Thursday, 28 April 2011
Whitbread Pompey Royal
It appears that Pompey Royal as a brand had been out of production for about a decade until Oakleaf resurrected it in 2008. From its first mention as an Oakleaf beer in the CAMRA Good Beer Guide of 2008, we have to go back to the 1997 edition to find it listed again - under Gale’s Brewery, Horndean, Hampshire, for throughout much of the 1990s Pompey Royal was brewed at OG 1043°/ABV 4.5% for Whitbread by George Gale & Co Ltd. We find he initial notification that Gale’s were brewing Pompey Royal in the 1991 GBG under the Whitbread entry. Tasting notes first appear the following year under Gale’s: “Now tastes more like it did when originally brewed in Portsmouth. A strong bitter finish follows a pear flavoured, slightly sweet middle period. Pears also come though in the aroma of this mid-brown beer.” An interesting addition to the 1993 edition reads “becoming harder to find. Perhaps a return to the stronger, original Brickwoods Best recipe would help.” So there we are. Pompey Royal was previously a stronger beer called Brickwoods Best. I never to my knowledge had the Gale’s version so let’s conclude the Gale’s period with the tasting notes provided from 1994-7: “A brown beer with a hint of red. Low in aroma, with the flavour dominated by sweetness and pear fruit. The finish can be a little cloying.”
The 1990 GBG is significant in two ways. First, for telling us that Pompey Royal, still at OG 1043°, is being brewed outside Hampshire, at Fremlins, Court Street, Faversham, Kent, to be precise, an outpost of the Whitbread Empire. Second, this edition of the guide was the first to discuss the development of a “beer taste vocabulary”. So savour this tasting note from that year for the Fremlins version – “Deep russet-brown with a fruity aroma and a well-balanced flavour with fruit and malt prominent, a lingering vineous finish” – for pithy one-liners are the best we get from now on. The 1989 GBG, for examples, states only that the Fremlins version is a “Strong bitter with loyal Portsmouth following”. We have still some time to go before we find it brewed there because the 1984-1988 editions of the GBG place the production of Pompey Royal at Monson Aveune, Cheltenham, Gloucestershire, this then being “Whitbread’s only remaining traditional brewery serving the S. West, Wales and the W. Midlands.” So the beer called Pompey Royal that I first tasted at the Windsor Tavern, Brighton in the autumn of 1985 was actually brewed in Gloucestershire! And it had been so since 1984 when the Cheltenham operation went under the heading of Whitbread Flowers.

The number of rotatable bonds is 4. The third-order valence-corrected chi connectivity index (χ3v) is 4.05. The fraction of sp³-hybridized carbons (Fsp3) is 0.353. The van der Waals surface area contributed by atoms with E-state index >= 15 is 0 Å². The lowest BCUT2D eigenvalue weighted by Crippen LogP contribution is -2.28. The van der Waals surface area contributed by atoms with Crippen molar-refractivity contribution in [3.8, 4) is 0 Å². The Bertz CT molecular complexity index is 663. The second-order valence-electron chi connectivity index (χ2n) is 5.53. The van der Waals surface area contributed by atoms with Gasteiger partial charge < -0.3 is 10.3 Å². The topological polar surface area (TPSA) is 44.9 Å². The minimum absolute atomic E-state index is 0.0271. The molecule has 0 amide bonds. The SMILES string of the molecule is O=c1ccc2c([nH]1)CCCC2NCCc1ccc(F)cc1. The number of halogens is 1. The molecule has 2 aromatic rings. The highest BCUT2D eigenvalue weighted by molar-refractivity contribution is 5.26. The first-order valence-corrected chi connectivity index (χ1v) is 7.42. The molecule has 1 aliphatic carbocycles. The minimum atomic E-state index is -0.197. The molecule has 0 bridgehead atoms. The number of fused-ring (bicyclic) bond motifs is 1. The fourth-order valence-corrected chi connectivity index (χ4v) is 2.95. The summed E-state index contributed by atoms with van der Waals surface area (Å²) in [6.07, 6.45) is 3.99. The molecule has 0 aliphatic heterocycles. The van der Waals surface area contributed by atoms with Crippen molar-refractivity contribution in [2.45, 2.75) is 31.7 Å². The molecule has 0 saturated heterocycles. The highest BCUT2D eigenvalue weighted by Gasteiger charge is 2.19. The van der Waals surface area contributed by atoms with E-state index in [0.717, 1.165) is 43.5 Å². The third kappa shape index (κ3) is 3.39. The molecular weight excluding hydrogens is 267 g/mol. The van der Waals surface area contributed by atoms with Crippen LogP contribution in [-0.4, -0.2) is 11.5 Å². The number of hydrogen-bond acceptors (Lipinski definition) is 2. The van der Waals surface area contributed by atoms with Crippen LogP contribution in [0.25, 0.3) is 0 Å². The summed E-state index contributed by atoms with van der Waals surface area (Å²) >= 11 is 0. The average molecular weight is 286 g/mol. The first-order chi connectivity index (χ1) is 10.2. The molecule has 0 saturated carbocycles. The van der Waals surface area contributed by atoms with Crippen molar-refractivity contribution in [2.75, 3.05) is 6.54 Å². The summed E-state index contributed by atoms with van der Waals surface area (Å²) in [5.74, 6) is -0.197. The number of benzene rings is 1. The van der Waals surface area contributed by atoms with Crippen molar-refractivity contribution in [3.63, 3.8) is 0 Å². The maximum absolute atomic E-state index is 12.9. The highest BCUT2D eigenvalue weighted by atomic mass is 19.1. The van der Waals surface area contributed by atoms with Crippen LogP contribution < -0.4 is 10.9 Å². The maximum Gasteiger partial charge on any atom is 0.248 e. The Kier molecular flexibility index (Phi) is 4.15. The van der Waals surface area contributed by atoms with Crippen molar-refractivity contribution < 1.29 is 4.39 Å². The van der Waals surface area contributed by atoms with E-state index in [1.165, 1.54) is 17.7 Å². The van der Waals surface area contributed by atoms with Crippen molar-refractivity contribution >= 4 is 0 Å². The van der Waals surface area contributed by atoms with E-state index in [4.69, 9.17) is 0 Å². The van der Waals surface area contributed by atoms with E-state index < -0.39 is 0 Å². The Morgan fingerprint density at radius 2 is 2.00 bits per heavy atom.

So what kind of beer was it? The 1986 edition records the Cheltenham version of Pompey Royal as simply a “stronger bitter”, while the previous year’s entry puts it as a “full-bodied bitter”. For both these years the beer remains at OG 1043° but the 1984 GBG gives OG 1046.9° for the first year of production at Cheltenham. Possibly this version used “the stronger, original Brickwoods Best recipe” recalled in the 1993 GBG. But how could it have been what I drank at Brighton, despite the OG coinciding exactly with my retrospective estimate? For given the compilation and production period for the GBG surely the 1986 edition would be the relevant one for the autumn of 1985. It is therefore hard to escape the conclusion that my memory is playing tricks on me. Evidence suggests that my first Pompey Royal was a less potent brew than I recall.